HC Deb 19 February 1824 vol 10 c226
Mr. T. Wilson

, in presenting a petition against the present high duties on foreign wines from Mr. James Warre, a wine-merchant in London, called the attention of the chancellor of the exchequer to it, as proving beyond a doubt that, in matters of revenue, two and two did not always make four. It appeared from the statement of the petitioner, that in 1801, when the duly was 8s. 9d. per gallon, the sum paid into the revenue was 2,307,000l. and that from the year 1821 down to the year 1823, the average sum paid was only 1,927,000l. though the duty was nearly doubled. He called upon the right hon. gentleman to increase the comforts of the people by reducing these duties, and thus allowing them to have their wine at 3s. and 3s. 6d. instead of 6s. a bottle.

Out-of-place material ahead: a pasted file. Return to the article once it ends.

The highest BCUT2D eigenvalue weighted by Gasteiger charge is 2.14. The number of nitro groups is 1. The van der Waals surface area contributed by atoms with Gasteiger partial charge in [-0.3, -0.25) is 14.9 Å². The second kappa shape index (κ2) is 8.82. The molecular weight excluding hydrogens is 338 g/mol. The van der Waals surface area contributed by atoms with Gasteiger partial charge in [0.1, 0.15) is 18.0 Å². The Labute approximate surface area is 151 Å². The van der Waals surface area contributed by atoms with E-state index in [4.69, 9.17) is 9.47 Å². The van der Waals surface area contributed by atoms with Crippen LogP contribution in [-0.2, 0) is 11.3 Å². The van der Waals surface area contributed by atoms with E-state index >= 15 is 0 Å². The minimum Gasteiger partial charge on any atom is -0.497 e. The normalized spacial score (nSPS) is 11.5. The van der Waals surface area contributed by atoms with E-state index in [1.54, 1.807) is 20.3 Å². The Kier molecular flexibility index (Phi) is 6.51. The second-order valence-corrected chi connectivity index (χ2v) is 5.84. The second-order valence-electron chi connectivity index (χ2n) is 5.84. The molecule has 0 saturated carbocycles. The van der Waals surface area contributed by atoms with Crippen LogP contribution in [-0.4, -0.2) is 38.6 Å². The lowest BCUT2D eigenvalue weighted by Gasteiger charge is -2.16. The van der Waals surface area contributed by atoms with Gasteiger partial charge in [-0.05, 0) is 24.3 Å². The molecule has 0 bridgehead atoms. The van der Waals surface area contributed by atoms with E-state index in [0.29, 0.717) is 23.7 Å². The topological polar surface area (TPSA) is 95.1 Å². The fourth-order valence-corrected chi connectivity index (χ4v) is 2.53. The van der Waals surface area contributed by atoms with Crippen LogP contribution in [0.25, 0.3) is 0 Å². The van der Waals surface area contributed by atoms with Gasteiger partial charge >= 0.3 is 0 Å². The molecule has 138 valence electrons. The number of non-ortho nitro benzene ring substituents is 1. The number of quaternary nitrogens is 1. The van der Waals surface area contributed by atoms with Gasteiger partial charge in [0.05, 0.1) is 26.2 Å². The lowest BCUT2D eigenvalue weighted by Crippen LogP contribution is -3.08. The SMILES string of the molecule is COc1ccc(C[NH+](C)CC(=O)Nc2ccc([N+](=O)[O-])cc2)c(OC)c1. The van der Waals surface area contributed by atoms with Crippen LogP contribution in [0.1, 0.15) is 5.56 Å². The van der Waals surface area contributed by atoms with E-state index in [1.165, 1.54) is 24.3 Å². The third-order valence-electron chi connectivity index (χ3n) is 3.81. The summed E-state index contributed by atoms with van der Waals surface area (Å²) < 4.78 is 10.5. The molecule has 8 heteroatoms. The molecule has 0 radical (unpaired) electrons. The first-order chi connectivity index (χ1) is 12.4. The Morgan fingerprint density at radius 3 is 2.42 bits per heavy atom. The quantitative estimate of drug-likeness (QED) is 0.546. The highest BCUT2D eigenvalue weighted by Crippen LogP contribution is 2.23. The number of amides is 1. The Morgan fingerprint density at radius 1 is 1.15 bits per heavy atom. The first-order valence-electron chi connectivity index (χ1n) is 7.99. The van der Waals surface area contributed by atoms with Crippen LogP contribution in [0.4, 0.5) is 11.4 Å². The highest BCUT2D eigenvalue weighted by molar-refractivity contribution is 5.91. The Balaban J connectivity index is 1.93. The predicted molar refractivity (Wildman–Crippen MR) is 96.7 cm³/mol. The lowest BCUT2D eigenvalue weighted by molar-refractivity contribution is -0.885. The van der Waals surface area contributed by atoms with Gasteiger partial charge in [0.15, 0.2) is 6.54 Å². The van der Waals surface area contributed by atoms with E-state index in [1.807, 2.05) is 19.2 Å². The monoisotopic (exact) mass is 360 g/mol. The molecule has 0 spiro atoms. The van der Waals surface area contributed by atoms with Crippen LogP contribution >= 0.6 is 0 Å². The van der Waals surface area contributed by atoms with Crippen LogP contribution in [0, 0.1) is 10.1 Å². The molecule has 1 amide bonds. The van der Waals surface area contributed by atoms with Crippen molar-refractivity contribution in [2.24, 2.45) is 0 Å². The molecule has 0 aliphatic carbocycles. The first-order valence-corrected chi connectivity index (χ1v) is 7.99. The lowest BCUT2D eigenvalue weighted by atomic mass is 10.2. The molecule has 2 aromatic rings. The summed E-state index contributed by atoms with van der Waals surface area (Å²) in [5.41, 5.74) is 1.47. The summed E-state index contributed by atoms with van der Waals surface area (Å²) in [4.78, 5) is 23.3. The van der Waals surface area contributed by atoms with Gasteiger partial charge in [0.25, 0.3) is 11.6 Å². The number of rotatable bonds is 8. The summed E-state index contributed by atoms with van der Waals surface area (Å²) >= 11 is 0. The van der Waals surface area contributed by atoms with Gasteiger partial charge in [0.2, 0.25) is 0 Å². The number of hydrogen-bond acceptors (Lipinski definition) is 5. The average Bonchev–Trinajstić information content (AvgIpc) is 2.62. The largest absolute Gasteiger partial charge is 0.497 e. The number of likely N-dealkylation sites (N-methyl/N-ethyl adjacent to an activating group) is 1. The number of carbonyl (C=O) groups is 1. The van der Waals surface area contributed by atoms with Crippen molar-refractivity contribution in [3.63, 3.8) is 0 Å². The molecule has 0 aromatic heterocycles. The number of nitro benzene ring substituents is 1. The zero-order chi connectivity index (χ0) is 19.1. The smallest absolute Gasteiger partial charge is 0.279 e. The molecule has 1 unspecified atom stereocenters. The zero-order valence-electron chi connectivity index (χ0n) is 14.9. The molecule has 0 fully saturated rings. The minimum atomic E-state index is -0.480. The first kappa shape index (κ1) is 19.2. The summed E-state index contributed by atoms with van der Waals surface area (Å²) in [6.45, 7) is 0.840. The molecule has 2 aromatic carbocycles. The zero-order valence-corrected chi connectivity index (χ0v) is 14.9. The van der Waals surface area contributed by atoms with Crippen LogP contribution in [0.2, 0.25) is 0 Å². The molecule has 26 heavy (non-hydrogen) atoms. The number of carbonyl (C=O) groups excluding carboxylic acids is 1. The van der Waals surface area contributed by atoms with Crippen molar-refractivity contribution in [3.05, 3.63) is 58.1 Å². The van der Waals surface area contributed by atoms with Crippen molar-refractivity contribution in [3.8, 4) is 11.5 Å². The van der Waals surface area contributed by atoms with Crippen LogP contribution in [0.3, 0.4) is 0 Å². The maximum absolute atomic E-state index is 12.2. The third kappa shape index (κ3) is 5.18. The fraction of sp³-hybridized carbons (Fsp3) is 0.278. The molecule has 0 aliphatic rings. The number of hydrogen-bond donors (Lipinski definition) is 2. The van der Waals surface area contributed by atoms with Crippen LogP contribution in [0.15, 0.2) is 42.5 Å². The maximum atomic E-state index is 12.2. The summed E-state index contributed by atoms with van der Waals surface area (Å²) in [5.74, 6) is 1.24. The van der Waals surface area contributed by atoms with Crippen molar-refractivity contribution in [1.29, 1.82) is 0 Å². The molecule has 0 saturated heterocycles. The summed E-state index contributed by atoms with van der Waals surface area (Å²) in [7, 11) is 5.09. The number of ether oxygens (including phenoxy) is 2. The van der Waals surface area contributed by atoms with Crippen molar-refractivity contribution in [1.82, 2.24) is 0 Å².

Mr. Hume

expressed his surprise that the right hon. gentleman had not taken some notice of the observations made by the hon. member for London. He trusted that the right hon. gentleman would give the House some information on this point on the 23rd; and that if he did not then give some prospect of having these duties reduced, some hon. member would bring forward a specific motion for their reduction. He was convinced that by taking off half the duty on French wines, tire quantity consumed would be more than doubled, and that the benefit to the revenue would in consequence be considerable. Besides, smuggling would be prevented; and by that means a sum of a million a year now expended on the preventive service, would be entirely saved to the revenue of the country.